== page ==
The vital role of the Holy Spirit in assimilating the love-knowledge of God is underlined by G. Vann: “The Spirit will not teach men what they have never been taught before: he will teach them what they have been taught before but have failed to assimilate, so fully as to be possessed by the truth in mind and heart alike. It is the hearts of men that the Spirit instructs; and instructs not by an external voice but by his indwelling presence, by being for them precisely the breath of life. This knowledge, then, is love-knowledge: not a cold, academic apprehension of truth, but an assimilation, an affinity, a living and loving union with the truth who is also goodness and beauty and light and life and love.”


The coming of the Spirit in our lives necessitates profound sensitivity and total receptivity to his life-giving presence, actions and inspirations. According to Harold Buetow: “All spiritual life, all holiness comes from the Father through Jesus by the action of the Holy Spirit. From time to time, if we have the sensitivity to perceive it, we are aware of what is happening as we truly share the Spirit with one another. The Spirit is present in our common kindness, loving concern for one another, and bursts of inspiration. Sometimes, though, we are fearful of those touching experiences, not knowing how to handle the emotion that surrounds them. In other words, we sometimes give the Spirit a difficult time breaking through. But the Spirit’s coming will happen whenever we love God enough to keep his commands.”


The authors of the Days of the Lord, vol. 3, raise an important question: “Fidelity to the Lord’s commands flows from and expresses the love one has for him. As Jesus himself says, it is the decisive criterion – perhaps the only reliable one – that designates those who truly love him. To inscribe it deeply in the disciples’ memory and heart, Jesus repeats it six times, like a refrain. But what commands is he talking about?”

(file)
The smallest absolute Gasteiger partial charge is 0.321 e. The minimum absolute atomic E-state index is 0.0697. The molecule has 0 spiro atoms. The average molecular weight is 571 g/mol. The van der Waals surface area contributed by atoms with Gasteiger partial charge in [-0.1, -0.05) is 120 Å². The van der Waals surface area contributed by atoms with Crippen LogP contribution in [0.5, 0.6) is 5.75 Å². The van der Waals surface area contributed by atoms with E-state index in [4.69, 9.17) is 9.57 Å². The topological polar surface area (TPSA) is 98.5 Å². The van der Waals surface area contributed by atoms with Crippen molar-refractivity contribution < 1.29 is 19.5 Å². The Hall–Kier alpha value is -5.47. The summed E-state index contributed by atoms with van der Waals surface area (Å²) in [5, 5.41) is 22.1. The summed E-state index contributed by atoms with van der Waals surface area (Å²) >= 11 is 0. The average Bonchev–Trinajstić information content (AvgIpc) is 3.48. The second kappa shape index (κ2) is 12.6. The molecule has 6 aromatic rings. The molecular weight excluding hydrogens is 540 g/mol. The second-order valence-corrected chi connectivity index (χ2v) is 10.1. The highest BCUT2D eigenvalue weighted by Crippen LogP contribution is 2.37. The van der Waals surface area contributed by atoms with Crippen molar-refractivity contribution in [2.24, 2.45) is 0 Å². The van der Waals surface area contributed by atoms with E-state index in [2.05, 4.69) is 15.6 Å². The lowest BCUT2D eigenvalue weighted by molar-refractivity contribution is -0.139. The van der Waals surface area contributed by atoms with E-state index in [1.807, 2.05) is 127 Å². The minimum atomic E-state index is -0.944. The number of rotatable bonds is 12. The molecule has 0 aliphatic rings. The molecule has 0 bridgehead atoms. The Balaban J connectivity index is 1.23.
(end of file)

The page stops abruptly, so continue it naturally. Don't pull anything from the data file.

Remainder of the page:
The authors of the Days of the Lord, vol. 3 also provide an incisive insight to this question by asserting that the person of Jesus is true Rule of Life. They explicate: “During the course of his preaching, Jesus often did say: “Do this”,Act thus”, “Do not do this”, and “Do not behave in this manner”. But a compilation of all such sayings cannot provide a list of prescriptions that are sufficient for one to know one’s obligations. Such a reading of the Gospels would be not only reductive: it would indicate a misunderstanding of both spirit and letter. Rather, the Gospels proclaim that Jesus himself is his disciples’ rule of life, “the way and the truth and the life” (Jn 14:6) … What other bond can we have with him than that of love, the strongest and most intimate bond on earth and in heaven? And how could we fail to keep his commands? They are the footsteps his passage has left on the earth, given so that his friends may come with him to the Father who waits at the end of the road.”


Indeed, we - the resurrection people - are called to witness in today’s fragmented world what it means to be animated, strengthened and consoled by the Holy Spirit, the “other Advocate” and the Risen Lord’s Easter gift to the Church. We are challenged to testify in the misery and anguish of the modern society how life-giving and restoring is the person of the glorified Jesus Christ – the true Rule of Life and the author of the great commands of fraternal service and love.